While there was snow on the ground in Dallas, Northern Californians were enjoying 80 degree weather this Super Bowl. Everyone has been relishing summer temperatures in the middle of winter and basking in the unexpected sun. As much as I like to be an optimist, this Cellar Rat is a little concerned about what this reprieve from cold weather might mean. The extended forecasts say our little block of summer is due to end next week. I for one am eager for more rain and I’d imagine the vines are too. My concern isn’t that they won’t get enough water – grapevines don’t need very much H2O and, in fact, less water produces better winegrapes. What I’m worried about is that the precipitation is simply being deferred and that we’ll have a particularly wet spring.
In this episode of Cellar Rat TV, I talked last spring about the potential of heavy rains during spring damaging the flowering buds and ruining the fruitset. If that happens then many bunches of grapes will only have some of their berries developed and come harvest, the pollenated “shot berries” will be a major problem to contend with. Too many of them in the fermenting must can cause astringent flavors or undesirable green notes.
The other challenge we face every spring is the threat of frost damage. Frost doesn’t damage the lignified (or wooded) parts of the vine but it can destroy or irreparably damage the cells of green growth. Therefore, I’d rather the vines face the cold weather now before they begin to bud than later in the season.
I’m no meteorologist but I would put my money on winter coming back with a vengeance. My apologies to those Californians who would rather be tanning than splashing in puddles, but I hope that we see some spring showers in the near future.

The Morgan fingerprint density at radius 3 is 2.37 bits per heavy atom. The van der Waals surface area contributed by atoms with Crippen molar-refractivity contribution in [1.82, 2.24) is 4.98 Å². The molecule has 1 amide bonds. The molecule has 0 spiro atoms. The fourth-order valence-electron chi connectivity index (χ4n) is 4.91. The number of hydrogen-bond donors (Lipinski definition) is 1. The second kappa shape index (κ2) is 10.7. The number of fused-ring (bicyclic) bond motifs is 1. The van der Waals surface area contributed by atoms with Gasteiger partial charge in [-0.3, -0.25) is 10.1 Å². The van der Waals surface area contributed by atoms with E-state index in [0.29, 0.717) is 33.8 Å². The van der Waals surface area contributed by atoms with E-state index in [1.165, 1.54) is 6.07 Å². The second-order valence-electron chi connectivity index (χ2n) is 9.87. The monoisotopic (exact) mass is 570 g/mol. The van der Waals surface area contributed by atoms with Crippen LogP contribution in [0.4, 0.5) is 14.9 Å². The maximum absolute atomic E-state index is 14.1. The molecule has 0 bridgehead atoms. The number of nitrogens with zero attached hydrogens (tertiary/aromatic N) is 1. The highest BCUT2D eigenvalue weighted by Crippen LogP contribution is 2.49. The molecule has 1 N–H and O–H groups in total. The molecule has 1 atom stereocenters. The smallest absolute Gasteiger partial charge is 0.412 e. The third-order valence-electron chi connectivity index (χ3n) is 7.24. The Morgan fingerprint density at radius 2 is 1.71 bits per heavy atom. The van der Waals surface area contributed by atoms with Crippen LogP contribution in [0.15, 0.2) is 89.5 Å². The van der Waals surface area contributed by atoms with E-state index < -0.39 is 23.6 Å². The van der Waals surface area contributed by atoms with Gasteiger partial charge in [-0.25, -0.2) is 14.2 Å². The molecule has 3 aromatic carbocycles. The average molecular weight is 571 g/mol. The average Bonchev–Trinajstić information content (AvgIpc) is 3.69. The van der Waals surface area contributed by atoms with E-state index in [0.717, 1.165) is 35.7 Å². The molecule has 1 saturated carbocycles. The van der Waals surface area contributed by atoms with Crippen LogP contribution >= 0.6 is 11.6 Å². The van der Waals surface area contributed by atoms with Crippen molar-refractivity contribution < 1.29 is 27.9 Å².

It’s spring time in the valley and the vines everywhere have erupted. The heat hasn’t yet begun to brown the grasses so the hills are rolling shades of green. In every vineyard an important job is being done now that the vines have sprouted shoots. There are many different trellising techniques and I’ve talked about a few of them employed in the area in this post, as well as different philosophies of how to best manage vines. All these different systems share the same goal, however, which is to channel as much of the vine’s energy and nutrients as possible to the development of the fruit that we use to make into wine. The winegrower’s job is to coax the vine into only producing structures that directly assist in helping form intensely flavored, delicious grapes – everything else the vine tries to produce should be removed.
Deerfield’s vineyards use the double cordon training system that is commonly employed in California. In this system the vertical vine is split into two horizontally trained arms called “cordons”. Each cordon is then pruned every year so that it has four growth nodes called “spurs”. The vine is trimmed back to this state every year and these parts lignify (become wooden) and grow thicker with each passing year. Every year new shoots called “canes” sprout from the spurs and it is these green shoots that bear the fruit. Each cane is supposed to bear only one or two bunches of grapes.
No matter how your vines are trained they will always sprout some shoots in the wrong places. If left unchecked these shoots will suck up valuable resources and may even try to produce some unproductive grapes of their own. These “suckers” need to be removed as soon as possible, before the vine starts producing the buds that will become the clusters of grapes. Vineyard crews spend much of spring visiting each vine and making sure it’s behaving properly by snapping off extra shoots or sometimes shoots that just aren’t where they’re supposed to be. At the end of the day, for vineyards using the double cordon system, each vine should have just 16 new canes growing. It’s a much easier job then pruning in the winter because the young shoots can just be snapped off easily by hand, as opposed to when they become partially lignified and need to be clipped with powerful shears.
I’ve been paying close attention to one vine in particular this year, watching its growth and documenting it. I take great pleasure in watching it progress a little more each day. The rate of growth is truly fantastic. Yesterday the buds that would become grape clusters were barely perceivable and today they’ve burst into the tiny calyptra that will blossom into the flowers. The shoots grow almost an inch daily! Of course the real excitement begins when the grapes start to ripen…